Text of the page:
Outbreaks like Ebola will happen again: NIH director

As the Ebola epidemic continues to grow and drug companies scramble to test vaccines, one of the top U.S. health officials warned that outbreaks like Ebola will happen again.

"We can't be surprised when these outbreaks occur. The best prevention, the best protection we have is medical research," director of the National Institutes of Health, Dr. Francis Collins, said during an interview from FasterCures' Partnering for Cures conference.

His comments came after news that a second person in the United States died from the disease on Monday. Dr. Martin Salia, a native of Sierra Leone and a permanent U.S. resident, was already suffering from advanced symptoms of Ebola when he arrived at a Nebraska hospital Saturday.

So far, the current outbreak has killed more than 5,000 people.

File photo: A young man, dressed in a biohazard costume, stands on the corner of 546 West 147th Street in October 2014 in New York City after an American doctor carrying the ebola virus was admitted to Bellevue Hospital
Bryan Thomas | Getty Images
File photo: A young man, dressed in a biohazard costume, stands on the corner of 546 West 147th Street in October 2014 in New York City after an American doctor carrying the ebola virus was admitted to Bellevue Hospital

Read MoreRobots to the rescue in fight against Ebola

Drug companies are fast tracking the development of vaccines, which Collins believes would have been available by now if funding hadn't been cut.

Over the past 10 years, the NIH has lost about 25 percent of its purchasing power thanks to a drop in investment in biomedical research, he told CNBC's "Street Signs."

"NIH has been working on an Ebola vaccine way back in the mid-1990s but all of this process takes time, takes resources. Here we are now in a circumstance where the vaccine is desperately needed," Collins added.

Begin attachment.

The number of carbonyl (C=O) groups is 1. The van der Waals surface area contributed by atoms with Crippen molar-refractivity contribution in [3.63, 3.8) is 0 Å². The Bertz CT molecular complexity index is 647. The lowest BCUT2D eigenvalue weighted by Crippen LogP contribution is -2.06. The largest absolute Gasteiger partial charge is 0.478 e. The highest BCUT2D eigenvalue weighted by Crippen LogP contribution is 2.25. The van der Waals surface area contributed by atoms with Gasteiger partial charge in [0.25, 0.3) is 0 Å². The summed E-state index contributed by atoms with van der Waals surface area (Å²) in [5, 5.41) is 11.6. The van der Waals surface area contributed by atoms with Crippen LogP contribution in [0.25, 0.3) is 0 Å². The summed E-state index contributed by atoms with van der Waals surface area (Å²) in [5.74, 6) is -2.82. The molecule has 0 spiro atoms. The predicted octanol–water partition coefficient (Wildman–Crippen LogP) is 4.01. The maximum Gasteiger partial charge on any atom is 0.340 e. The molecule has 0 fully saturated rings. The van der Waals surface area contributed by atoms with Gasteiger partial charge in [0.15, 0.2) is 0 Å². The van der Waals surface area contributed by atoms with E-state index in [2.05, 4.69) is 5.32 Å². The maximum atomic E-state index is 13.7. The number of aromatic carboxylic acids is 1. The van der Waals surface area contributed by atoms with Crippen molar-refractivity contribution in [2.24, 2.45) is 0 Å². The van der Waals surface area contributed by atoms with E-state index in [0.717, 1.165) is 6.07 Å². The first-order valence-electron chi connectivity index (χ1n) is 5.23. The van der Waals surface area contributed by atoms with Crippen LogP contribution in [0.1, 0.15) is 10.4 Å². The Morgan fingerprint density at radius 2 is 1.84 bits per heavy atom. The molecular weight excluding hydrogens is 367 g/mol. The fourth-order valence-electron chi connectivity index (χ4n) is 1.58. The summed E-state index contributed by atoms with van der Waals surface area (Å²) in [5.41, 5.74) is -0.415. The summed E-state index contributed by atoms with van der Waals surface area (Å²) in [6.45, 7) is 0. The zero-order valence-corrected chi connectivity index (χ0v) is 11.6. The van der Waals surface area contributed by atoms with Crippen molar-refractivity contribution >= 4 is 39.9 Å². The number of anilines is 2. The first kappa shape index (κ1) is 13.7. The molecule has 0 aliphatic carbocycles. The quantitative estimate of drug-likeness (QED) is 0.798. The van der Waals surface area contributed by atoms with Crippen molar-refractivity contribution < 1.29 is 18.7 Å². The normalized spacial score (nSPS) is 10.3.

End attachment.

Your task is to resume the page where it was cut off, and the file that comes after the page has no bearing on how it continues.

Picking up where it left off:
The good news, however, is that things are now moving at an "incredibly rapid pace," he said, with phase two and three trials of vaccines expected in West Africa by the first of the year.

Read MoreGoogle to double every gift in its Ebola campaign

Mike Milken, chairman of the Milken Institute and its FasterCures center, pointed out that the No. 1 driver of economic growth in the world has been medical research and public health.

"The world has changed. Life expectancy in a generation has increased by 50 percent in sub-Sahara Africa and 7 of the 10 fastest-growing economies in the world are in sub-Sahara Africa," said Milken.

"When we think about what the solutions are, they lie here in the biosciences."

Read MoreObama wants $6.2 billion for Ebola: Officials

Collins agreed that the issue is not only about health but also economics.

"If we want to see the United States continue to lead the world in biotechnology and all of the spinoffs that come out of that, it takes those investments," he said.

"There's an ecosystem between public and private. It's been the envy of the world. The world is trying to copy what the U.S. has been doing for decades. Meanwhile we seem to have lost some of our own momentum. We need to get that back."

—Reuters contributed to this report.